I create art that challenges ideas around controversial social and political constructs, and generate a safe space to process, question, and share. The Jumpsuit Project is a socially engaged art project being conducted at the University of North Carolina at Greensboro during the 2016 - 2017 academic year. The primary purpose of the project is to raise awareness around issues related to incarceration. This work grows out of my personal history. In August 2012, I was issued a warrant in Washington DC explaining that I had four felony counts against me pending indictment. After nine months an indictment was never found and the felony charges were dropped to misdemeanors. In October 2013, I went to trial and lost, and 10 months later I was released from state prison. Almost a year and a half after being released, I was exonerated of all charges and granted my bill of innocence.
For more than three years, I was forced to relinquish control of my life - which is why The Jumpsuit Project is particularly personal to me. Returning to life outside of the prison walls, with my innocence restored was challenging. I encountered difficulties reentering society, like many incarcerated citizens. Attempts to repress and ignore the imprisonment experience, while common, were altogether unsuccessful and unproductive. I found liberation in sharing my story with family and friends, and discovered that others found a similar release when sharing their experiences in return. And thus, The Jumpsuit Project was born.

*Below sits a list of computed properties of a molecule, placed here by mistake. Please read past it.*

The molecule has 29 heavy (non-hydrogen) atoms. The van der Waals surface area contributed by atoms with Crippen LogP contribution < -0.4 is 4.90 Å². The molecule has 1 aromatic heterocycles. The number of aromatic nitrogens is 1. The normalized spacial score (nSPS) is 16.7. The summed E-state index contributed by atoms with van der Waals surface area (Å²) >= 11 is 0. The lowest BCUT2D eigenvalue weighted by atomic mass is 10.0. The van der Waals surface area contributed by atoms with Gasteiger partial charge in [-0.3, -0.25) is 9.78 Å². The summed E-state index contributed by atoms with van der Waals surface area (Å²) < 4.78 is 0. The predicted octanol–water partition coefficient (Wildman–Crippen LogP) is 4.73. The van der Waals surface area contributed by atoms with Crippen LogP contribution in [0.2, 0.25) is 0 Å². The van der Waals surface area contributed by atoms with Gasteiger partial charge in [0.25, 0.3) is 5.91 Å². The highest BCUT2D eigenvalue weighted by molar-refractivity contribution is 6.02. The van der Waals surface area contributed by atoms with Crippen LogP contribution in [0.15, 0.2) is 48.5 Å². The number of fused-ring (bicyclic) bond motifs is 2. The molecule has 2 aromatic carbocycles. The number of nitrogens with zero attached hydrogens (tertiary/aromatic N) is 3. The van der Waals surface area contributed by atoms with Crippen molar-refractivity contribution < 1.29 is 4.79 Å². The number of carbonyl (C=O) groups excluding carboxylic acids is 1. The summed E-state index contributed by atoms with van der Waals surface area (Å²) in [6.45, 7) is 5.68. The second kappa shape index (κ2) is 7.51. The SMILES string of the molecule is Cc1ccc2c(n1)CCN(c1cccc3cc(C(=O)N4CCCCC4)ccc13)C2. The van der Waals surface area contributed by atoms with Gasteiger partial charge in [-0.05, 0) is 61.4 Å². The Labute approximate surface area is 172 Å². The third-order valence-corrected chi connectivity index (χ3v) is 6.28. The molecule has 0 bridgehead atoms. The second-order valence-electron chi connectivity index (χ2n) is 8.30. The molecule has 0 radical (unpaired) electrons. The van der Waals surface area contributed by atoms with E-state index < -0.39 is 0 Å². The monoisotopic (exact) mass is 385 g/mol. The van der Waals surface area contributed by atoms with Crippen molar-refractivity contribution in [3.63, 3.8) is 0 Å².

In an effort to ignite the conversation around issues related to incarceration, I wore an orange jumpsuit everyday up to and during my graduation ceremony this past May of 2017. Introducing an orange jumpsuit, an outlier in an otherwise familiar setting, challenges those who encounter it by encouraging them to address their own prejudices towards those incarcerated. This visual representation of incarceration shed light on these issues and how those closely connected are affected.